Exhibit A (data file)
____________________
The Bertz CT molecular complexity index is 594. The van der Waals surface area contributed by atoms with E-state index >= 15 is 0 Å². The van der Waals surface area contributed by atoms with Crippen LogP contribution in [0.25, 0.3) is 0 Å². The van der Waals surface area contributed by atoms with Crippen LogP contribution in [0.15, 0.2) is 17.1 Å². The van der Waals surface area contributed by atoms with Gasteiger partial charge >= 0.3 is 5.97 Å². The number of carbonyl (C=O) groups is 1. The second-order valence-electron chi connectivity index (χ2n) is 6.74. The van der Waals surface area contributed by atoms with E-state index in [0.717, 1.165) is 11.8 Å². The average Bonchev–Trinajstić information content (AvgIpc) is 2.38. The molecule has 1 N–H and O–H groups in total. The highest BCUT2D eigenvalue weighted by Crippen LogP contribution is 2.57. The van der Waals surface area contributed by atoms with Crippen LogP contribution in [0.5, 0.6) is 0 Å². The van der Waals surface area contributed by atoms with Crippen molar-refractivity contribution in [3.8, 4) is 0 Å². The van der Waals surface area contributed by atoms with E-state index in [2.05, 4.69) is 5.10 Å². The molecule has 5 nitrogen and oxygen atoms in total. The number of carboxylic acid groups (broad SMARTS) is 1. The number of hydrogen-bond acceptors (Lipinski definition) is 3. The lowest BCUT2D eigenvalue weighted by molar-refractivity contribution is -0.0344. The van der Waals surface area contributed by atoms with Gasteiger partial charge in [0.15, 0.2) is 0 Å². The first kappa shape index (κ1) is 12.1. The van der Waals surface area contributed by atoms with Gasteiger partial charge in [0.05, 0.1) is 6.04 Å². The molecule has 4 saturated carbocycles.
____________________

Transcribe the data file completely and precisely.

The Bertz CT molecular complexity index is 594. The van der Waals surface area contributed by atoms with E-state index >= 15 is 0 Å². The van der Waals surface area contributed by atoms with Crippen LogP contribution in [0.25, 0.3) is 0 Å². The van der Waals surface area contributed by atoms with Crippen LogP contribution in [0.15, 0.2) is 17.1 Å². The van der Waals surface area contributed by atoms with Gasteiger partial charge >= 0.3 is 5.97 Å². The number of carbonyl (C=O) groups is 1. The second-order valence-electron chi connectivity index (χ2n) is 6.74. The van der Waals surface area contributed by atoms with E-state index in [0.717, 1.165) is 11.8 Å². The average Bonchev–Trinajstić information content (AvgIpc) is 2.38. The molecule has 1 N–H and O–H groups in total. The highest BCUT2D eigenvalue weighted by Crippen LogP contribution is 2.57. The van der Waals surface area contributed by atoms with Crippen LogP contribution in [0.5, 0.6) is 0 Å². The van der Waals surface area contributed by atoms with Crippen molar-refractivity contribution in [3.8, 4) is 0 Å². The van der Waals surface area contributed by atoms with E-state index in [2.05, 4.69) is 5.10 Å². The molecule has 5 nitrogen and oxygen atoms in total. The number of carboxylic acid groups (broad SMARTS) is 1. The number of hydrogen-bond acceptors (Lipinski definition) is 3. The lowest BCUT2D eigenvalue weighted by molar-refractivity contribution is -0.0344. The van der Waals surface area contributed by atoms with Gasteiger partial charge in [0.15, 0.2) is 0 Å². The first kappa shape index (κ1) is 12.1. The van der Waals surface area contributed by atoms with Gasteiger partial charge in [0.05, 0.1) is 6.04 Å². The molecule has 4 saturated carbocycles.